Charles Jarreau, an engineering major at a community college, received a text from a woman named Leslie Fisher, who wanted to know the whereabouts of her turkey order ahead of Thanksgiving.
“Ummm sir this is Leslie Fisher.. I needs [sic] my turkey,” the brief message read.
Instead of ignoring the message, Jarreau decided to send a friendly reply. “Hi Leslie, unfortunately I believe you have the wrong number,” he wrote. “I’m a broke college kid in Knoxville, not a turkey dealer.”
Fisher, mortified, immediately apologized, to which Jarreau responded, “It’s okay, I hope you find your turkey and have a lovely Thanksgiving!”
As it turns out, Fisher has a son in college. She empathized with Jarreau’s financial situation and offered to buy him lunch by sending money through Cash App. Jarreau was touched by the kind gesture.
Fisher later posted a screenshot of their conversation on Facebook, wanting to share the humorous mishap.
“She posted the exchange on Facebook, and since then I’ve received dozens of donations,” Jarreau told WTVF in an interview on Nov. 20. “Right now, people have sent me close to $2,000.”
Both Fisher’s friends and complete strangers who came across the post began circulating it and sent money to Jarreau from the kindness of their hearts. “Y’all have made my month much easier on me!” Jarreau exclaimed.
However, the student, who was completely bowled, has decided not to keep the entire amount for himself but to pay it forward, claiming he “felt a little bit guilty.”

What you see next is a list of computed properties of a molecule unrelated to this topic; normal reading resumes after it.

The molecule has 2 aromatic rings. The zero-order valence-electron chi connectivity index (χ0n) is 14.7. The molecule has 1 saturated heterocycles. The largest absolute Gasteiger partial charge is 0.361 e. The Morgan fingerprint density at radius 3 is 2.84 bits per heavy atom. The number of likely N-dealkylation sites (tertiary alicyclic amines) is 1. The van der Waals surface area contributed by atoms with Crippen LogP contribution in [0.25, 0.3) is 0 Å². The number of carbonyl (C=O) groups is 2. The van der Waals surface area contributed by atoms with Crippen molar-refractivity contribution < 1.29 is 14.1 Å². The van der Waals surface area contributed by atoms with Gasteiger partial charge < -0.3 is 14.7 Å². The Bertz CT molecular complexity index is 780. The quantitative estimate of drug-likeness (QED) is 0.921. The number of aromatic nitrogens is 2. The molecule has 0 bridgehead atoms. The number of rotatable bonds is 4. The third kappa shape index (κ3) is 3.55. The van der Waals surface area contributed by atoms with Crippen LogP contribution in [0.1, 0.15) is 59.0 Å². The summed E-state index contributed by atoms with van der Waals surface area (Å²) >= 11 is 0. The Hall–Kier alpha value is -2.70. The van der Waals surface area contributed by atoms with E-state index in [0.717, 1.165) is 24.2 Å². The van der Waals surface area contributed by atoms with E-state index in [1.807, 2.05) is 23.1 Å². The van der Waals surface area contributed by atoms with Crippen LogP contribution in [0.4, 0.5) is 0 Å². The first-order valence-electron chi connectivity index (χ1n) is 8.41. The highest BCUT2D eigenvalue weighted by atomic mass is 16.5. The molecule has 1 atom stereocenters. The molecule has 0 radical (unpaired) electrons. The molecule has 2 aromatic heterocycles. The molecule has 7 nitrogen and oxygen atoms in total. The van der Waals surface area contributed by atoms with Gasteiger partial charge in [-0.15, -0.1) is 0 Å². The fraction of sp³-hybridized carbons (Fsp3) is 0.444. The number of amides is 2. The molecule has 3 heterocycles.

According to a comment from Jarreau on the Facebook post, he explained that after keeping some money for his student debt, he would donate the rest to a local charity, called Second Harvest, an East Tennessee food bank that is part of a nationwide franchise.
Absolutely overwhelmed by the generosity of these kind strangers, Jarreau also advised people to stop sending him more money and suggested instead to send it to a “charity of your choice, or to Leslie herself for her and her sons.”
An emotional Fisher was delighted that Jarreau chose to pay the kindness forward. The intent behind her gift, she said, was simply to show Jarreau who she is as a parent and as a person, according to WTVF.
“I want to thank the community and Leslie again,” Jarreau said. “You’ve given me something to be grateful for. …”
United by a mutual act of kindness, Jarreau and Fisher have undoubtedly made a friend for life.
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